Want to see the true state of the economy? Look to the states rather than Washington

It has been long believed that ever since the Clinton administration, economic data has been manipulated for political purposes to support the current occupiers in the White House.  And when you compare the 4.9% ‘unemployment rate’ put out by the Bureau of Labor Statistics despite the fact that there are 94 million Americans actually out of work, then you realize that you have to go far beyond the surface headlines to really see how the U.S. economy is truly faring.

One of those ‘outlier’ indicators that is much more difficult to corrupt are state revenue numbers.  And just as the Federal government reported GDP output for the second quarter being 1.2%, a look at the amount of declining tax receipts for many states shows that even this low number is probably inflated well above its actual value.

According to preliminary estimates from Rockefeller, tax collections will be down 2.1% in the second quarter relative to last year, reflecting a decline of 3.3% in personal income taxes and a 9.2% plunge in corporate tax collections.

Sales tax revenue is estimated to have increased.

Rockefeller attributes the recent softness in personal income tax collections to a variety of factors, including weakness in the stock market, in both 2015 and the earlier part of this year, which has depressed tax collections related to investment income.Tax collections have been particularly weak in states with economies that are heavily reliant on oil or other natural resources. In the second quarter, growth in individual income taxes from withholding has slowed considerably.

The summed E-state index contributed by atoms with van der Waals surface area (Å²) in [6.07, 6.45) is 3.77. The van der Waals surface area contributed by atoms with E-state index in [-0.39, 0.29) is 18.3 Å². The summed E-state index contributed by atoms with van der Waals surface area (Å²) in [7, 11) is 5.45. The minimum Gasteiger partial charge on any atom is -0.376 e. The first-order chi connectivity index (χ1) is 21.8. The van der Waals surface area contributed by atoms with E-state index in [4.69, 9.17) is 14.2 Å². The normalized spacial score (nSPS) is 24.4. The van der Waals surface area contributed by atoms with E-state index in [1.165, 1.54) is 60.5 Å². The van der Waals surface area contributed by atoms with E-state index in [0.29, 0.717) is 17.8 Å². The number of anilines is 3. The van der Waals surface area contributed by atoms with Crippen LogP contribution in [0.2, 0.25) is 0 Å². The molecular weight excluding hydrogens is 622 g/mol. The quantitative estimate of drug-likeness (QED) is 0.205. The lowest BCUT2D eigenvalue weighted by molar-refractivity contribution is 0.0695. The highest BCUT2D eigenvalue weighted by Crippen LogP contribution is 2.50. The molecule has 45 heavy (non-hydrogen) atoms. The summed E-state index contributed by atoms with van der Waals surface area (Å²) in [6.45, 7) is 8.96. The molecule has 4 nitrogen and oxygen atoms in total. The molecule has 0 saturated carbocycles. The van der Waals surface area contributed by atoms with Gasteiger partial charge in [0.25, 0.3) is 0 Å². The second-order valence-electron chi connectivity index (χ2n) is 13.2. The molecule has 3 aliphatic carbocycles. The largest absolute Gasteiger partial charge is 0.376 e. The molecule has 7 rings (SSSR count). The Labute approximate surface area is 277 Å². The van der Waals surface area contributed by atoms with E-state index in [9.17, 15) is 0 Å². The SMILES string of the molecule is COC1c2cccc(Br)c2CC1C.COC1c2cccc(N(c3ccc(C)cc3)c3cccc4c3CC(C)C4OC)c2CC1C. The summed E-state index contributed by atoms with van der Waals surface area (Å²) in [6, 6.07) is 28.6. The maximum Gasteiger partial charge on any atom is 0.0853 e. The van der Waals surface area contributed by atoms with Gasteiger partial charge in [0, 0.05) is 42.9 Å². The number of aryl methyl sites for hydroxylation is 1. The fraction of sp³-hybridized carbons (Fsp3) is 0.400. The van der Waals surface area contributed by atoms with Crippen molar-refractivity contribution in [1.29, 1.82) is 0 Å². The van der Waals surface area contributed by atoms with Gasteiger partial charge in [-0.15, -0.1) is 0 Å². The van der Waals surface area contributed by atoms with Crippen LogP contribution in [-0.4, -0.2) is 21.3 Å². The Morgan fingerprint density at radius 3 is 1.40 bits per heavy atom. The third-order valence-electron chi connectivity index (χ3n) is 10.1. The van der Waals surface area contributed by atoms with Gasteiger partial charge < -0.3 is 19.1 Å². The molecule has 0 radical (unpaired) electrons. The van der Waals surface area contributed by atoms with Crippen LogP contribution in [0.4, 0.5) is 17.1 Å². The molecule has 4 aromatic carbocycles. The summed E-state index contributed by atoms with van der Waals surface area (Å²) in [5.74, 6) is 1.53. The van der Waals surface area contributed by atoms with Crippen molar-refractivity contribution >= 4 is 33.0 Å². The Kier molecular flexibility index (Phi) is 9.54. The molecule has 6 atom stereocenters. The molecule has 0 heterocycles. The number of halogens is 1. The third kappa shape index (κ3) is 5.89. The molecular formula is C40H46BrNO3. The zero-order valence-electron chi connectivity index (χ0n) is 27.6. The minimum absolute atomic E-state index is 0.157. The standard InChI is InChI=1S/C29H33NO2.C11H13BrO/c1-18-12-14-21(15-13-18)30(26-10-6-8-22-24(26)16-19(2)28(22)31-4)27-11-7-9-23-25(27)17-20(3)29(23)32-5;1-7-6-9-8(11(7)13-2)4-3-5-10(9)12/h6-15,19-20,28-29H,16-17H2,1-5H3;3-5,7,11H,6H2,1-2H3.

The suddenly plunge in state income tax should not come as a surprise: the trend in individual income taxes at the state level in recent quarters tracks the sharp decline we have reported previously at the federal level. - Zerohedge

Lower corporate earnings, less volume at restaurants, and a sharp decline in automobile sales are all signs that the nation is, or has slipped back into recession.  And it also explains why the Fed last week chose not to raise interest rates because despite their rhetoric that the economy is in good shape and experiencing moderate growth, the reality is that they get to see all the data that most of us cannot, and at the core they know the economy is deteriorating.

When things begin to economically tighten, so does the American consumer. and no amount of spin by the business media talking heads will change this.  But what is more important is how the consumer will feel 1.5 months from now when it comes time to vote for who they believe will change the status quo after eight years of being told everything is fine.

Kenneth Schortgen Jr is a writer for Secretsofthefed.com,Roguemoney.net, and To the Death Media, and hosts the popular web blog, The Daily Economist. Ken can also be heard Wednesday afternoons giving an weekly economic report on the Angel Clark radio show.